Matthews: LGBTQ kids desperate for affirmation

Guest writer Paige Matthews is a queer Licensed Professional Counselor and Certified Drug and Alcohol Counselor. Holder of a master’s in counseling from Oregon State University, with a concentration in Clinical Mental Health, Matthews is currently pursuing a doctorate in education and leadership from Pacific University. Areas of specialization include LGBTQ identity development, the impact of oppression on mental health and healthcare equity for LGBTQ Oregonians.


I’m a mental health therapist who works with LGBTQ kids, and I need your help. 

It’s urgent. The lives of LGBTQ kids are at stake.

Actually, the lives of LGBTQ kids have been at stake for a while.

Lesbian, gay, bi, trans and queer youth have an alarmingly high risk of suicide. According to The Trevor Project’s 2021 National Survey on LGBTQ Youth Mental Health, 42% of LGBTQ youth have seriously considered killing themselves in the past year alone.

And it gets worse. More than half of transgender youth have seriously considered suicide in the past year. If you know two trans kids, that probably means at least one of them has probably already wanted to die. 

We know that LGBTQ kids want to die a lot more often than their cisgender, heterosexual peers, and we know why. Research consistently finds that discrimination makes LGBTQ kids anxious, depressed and thus ultimately suicidal. This discrimination includes bullying.

According to another recent study by The Trevor Project, 52% of LGBTQ middle and high school students experienced bullying in the last year, either in person or electronically.

The study found those who were bullied had three times the odds of attempting suicide. This means calling an LGBTQ child the f-word, for example, could make them entertain suicide.

This is all very bad news. But within this bad news, there is a glimmer of hope — affirming LGBTQ kids helps them want to live.

That same survey found that just respecting trans kids’ pronouns at home cuts their suicide rates in half. In half!

Don’t have an LGBTQ kid to affirm at home, but still want to help? Then there’s more good news.

The Trevor Project study showed that LGBTQ students who attended LGBTQ-affirming schools were 30% less likely to be bullied. This means that LGBTQ-affirming schools produce fewer bullies, and fewer bullies means less youth suicide.

Creating LGBTQ-affirming school environments seems an obvious choice. That kind of environments help keep our kids alive. 

This is where I get confused. 

We would all say — every single one of us — that we don’t want kids to kill themselves. This doesn’t need to be debated and can’t be debated. No one wants kids to die.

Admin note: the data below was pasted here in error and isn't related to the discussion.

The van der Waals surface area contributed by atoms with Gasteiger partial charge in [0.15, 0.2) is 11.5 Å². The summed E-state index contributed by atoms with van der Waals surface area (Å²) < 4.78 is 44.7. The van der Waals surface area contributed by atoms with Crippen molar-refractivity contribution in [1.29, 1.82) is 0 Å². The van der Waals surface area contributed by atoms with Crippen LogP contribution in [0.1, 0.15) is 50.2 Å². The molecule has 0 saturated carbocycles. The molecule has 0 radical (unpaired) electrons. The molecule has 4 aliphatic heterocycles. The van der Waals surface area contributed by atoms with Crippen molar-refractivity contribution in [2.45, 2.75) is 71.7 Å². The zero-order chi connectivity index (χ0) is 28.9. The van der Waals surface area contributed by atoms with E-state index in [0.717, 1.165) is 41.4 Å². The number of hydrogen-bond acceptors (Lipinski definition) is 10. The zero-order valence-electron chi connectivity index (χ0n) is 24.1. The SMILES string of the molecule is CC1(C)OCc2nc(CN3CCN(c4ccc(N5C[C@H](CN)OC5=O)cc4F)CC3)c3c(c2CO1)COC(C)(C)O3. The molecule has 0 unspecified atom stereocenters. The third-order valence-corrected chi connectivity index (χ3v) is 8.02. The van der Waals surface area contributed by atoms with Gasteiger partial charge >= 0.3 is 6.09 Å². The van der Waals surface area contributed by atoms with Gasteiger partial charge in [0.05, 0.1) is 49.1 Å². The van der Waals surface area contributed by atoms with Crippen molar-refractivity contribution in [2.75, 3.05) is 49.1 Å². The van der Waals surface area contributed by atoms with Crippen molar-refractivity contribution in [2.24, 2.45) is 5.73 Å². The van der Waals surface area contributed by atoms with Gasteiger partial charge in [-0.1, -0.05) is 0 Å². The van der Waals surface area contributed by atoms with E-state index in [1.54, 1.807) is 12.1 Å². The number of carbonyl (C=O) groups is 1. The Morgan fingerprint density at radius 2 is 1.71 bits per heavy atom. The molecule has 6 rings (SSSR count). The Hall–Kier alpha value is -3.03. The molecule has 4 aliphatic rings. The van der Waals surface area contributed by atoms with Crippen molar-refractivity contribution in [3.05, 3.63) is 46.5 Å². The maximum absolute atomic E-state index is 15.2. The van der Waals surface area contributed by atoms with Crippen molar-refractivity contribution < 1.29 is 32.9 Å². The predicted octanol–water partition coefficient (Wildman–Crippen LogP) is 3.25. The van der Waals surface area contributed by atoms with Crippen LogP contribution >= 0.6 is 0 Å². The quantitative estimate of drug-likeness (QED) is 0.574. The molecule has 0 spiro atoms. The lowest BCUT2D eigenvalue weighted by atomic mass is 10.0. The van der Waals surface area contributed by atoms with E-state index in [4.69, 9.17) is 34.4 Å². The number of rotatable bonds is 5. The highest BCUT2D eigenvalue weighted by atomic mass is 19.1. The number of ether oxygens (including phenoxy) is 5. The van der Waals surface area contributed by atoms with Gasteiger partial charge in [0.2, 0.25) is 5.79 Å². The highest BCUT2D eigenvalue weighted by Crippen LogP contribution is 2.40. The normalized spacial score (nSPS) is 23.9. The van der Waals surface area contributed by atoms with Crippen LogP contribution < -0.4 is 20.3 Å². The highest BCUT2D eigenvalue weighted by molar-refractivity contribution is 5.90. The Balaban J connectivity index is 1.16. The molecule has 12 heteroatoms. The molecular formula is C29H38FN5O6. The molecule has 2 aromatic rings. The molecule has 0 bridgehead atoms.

So when it comes to LGBTQ kids, why does it suddenly become OK to debate whether or not we want to help them live? 

This question is for you, city of Newberg. This question is for you, Newberg School Board. 

If you know that affirming LGBTQ kids and creating LGBTQ-affirming schools helps keep kids alive, why aren’t you doing it? Why aren’t you doing everything you can to help kids in your community?

We are talking about a vulnerable population whose mental health was already in danger, and thanks to a newly elected far right majority, the Newberg School Board has decided to harm that population even more. It has decided to harm them by banning school staff from displaying Pride symbols, thus ensuring local schools are neither safe nor affirming for LGBTQ kids.

In its rightward lurch, the board has also banned Black Lives Matter symbols, making the impact especially heavy on LGBTQ students of color. They are now having two of their identities attacked at once — their race and their gender.

Imagine being a target of two types of discrimination at the same time. How do kids bear that? It’s hard enough just being a kid.

The board’s new policy means that now more than ever, kids’ lives are at stake in Newberg.

You should care about that, regardless of who the kids have crushes on, how they identify as to race or gender, how they express themselves through their hair and clothing. Kids — regardless of all that — deserve to have safe spaces where they can learn to value their lives. 

Speaking of safe spaces:

At the beginning of the COVID-19 pandemic, when kids had to abruptly switch to remote education, we talked about how scared we were for the LGBTQ kids now trapped at home with homophobic and transphobic parents. We talked about how school was their only refuge, with safe and affirming counselors, teachers, friends, clubs and gender and sexuality alliances. We talked about how concerned we were for kids who couldn’t escape their dangerous homes to find safety at school anymore. 

Well, the joke’s on us, and it could have tragic consequences. 

In Newberg, LGBTQ students returned to school only to find it wasn’t safe there either. Now they are really scared, and so are we.

Where will those LGBTQ kids be affirmed now? What about the ones who are just 10, 11 or 12? What will they do? Where will they go, especially if their parents aren’t supportive?

We can be where they go. We can create safe schools. We can also create safe spaces for LGBTQ kids across Newberg and Yamhill County. Are you in?

Knowing safe spaces and people help LGBTQ kids want to keep on living, you get to make a choice: Watch powerful adults harm LGBTQ children in Newberg, or do everything in your power to stop them.

As a queer adult who did survive, I’m begging you to do what it takes to help Newberg kids live. 

Newberg, the ball is in your court. I want LGBTQ kids to live. Do you?


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